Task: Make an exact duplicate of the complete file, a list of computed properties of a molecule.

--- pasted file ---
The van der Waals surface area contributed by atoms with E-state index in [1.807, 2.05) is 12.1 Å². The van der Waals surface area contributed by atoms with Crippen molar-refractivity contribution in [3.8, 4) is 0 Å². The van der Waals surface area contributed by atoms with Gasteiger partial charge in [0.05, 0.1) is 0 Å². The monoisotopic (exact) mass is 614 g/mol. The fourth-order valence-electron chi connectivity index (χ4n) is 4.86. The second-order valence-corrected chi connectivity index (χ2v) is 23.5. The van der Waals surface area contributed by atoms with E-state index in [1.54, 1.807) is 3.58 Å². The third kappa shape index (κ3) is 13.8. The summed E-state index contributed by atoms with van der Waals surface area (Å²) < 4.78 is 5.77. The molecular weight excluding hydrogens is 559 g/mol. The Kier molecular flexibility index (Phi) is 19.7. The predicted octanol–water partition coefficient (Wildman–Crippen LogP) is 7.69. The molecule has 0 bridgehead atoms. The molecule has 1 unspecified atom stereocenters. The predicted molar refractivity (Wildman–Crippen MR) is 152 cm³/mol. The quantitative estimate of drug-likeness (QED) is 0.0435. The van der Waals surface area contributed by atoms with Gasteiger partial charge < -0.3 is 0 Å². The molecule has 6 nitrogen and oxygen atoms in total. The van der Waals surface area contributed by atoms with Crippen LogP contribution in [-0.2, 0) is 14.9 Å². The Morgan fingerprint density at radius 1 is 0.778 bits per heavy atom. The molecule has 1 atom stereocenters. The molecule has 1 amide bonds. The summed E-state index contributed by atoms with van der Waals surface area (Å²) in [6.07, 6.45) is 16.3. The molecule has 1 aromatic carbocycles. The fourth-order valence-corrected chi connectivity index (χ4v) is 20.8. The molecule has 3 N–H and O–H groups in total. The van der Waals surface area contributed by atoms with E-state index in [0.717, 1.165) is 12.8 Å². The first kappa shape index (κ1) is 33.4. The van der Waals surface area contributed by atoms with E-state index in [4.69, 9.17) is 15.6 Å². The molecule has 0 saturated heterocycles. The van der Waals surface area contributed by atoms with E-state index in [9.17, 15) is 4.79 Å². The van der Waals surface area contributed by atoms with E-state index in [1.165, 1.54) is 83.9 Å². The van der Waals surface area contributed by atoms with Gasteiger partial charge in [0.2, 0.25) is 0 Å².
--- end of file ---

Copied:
The van der Waals surface area contributed by atoms with E-state index in [1.807, 2.05) is 12.1 Å². The van der Waals surface area contributed by atoms with Crippen molar-refractivity contribution in [3.8, 4) is 0 Å². The van der Waals surface area contributed by atoms with Gasteiger partial charge in [0.05, 0.1) is 0 Å². The monoisotopic (exact) mass is 614 g/mol. The fourth-order valence-electron chi connectivity index (χ4n) is 4.86. The second-order valence-corrected chi connectivity index (χ2v) is 23.5. The van der Waals surface area contributed by atoms with E-state index in [1.54, 1.807) is 3.58 Å². The third kappa shape index (κ3) is 13.8. The summed E-state index contributed by atoms with van der Waals surface area (Å²) < 4.78 is 5.77. The molecular weight excluding hydrogens is 559 g/mol. The Kier molecular flexibility index (Phi) is 19.7. The predicted octanol–water partition coefficient (Wildman–Crippen LogP) is 7.69. The molecule has 0 bridgehead atoms. The molecule has 1 unspecified atom stereocenters. The predicted molar refractivity (Wildman–Crippen MR) is 152 cm³/mol. The quantitative estimate of drug-likeness (QED) is 0.0435. The van der Waals surface area contributed by atoms with Gasteiger partial charge < -0.3 is 0 Å². The molecule has 6 nitrogen and oxygen atoms in total. The van der Waals surface area contributed by atoms with Crippen LogP contribution in [-0.2, 0) is 14.9 Å². The Morgan fingerprint density at radius 1 is 0.778 bits per heavy atom. The molecule has 1 atom stereocenters. The molecule has 1 amide bonds. The summed E-state index contributed by atoms with van der Waals surface area (Å²) in [6.07, 6.45) is 16.3. The molecule has 1 aromatic carbocycles. The fourth-order valence-corrected chi connectivity index (χ4v) is 20.8. The molecule has 3 N–H and O–H groups in total. The van der Waals surface area contributed by atoms with E-state index in [0.717, 1.165) is 12.8 Å². The first kappa shape index (κ1) is 33.4. The van der Waals surface area contributed by atoms with E-state index in [4.69, 9.17) is 15.6 Å². The molecule has 0 saturated heterocycles. The van der Waals surface area contributed by atoms with E-state index in [9.17, 15) is 4.79 Å². The van der Waals surface area contributed by atoms with E-state index in [1.165, 1.54) is 83.9 Å². The van der Waals surface area contributed by atoms with Gasteiger partial charge in [0.2, 0.25) is 0 Å².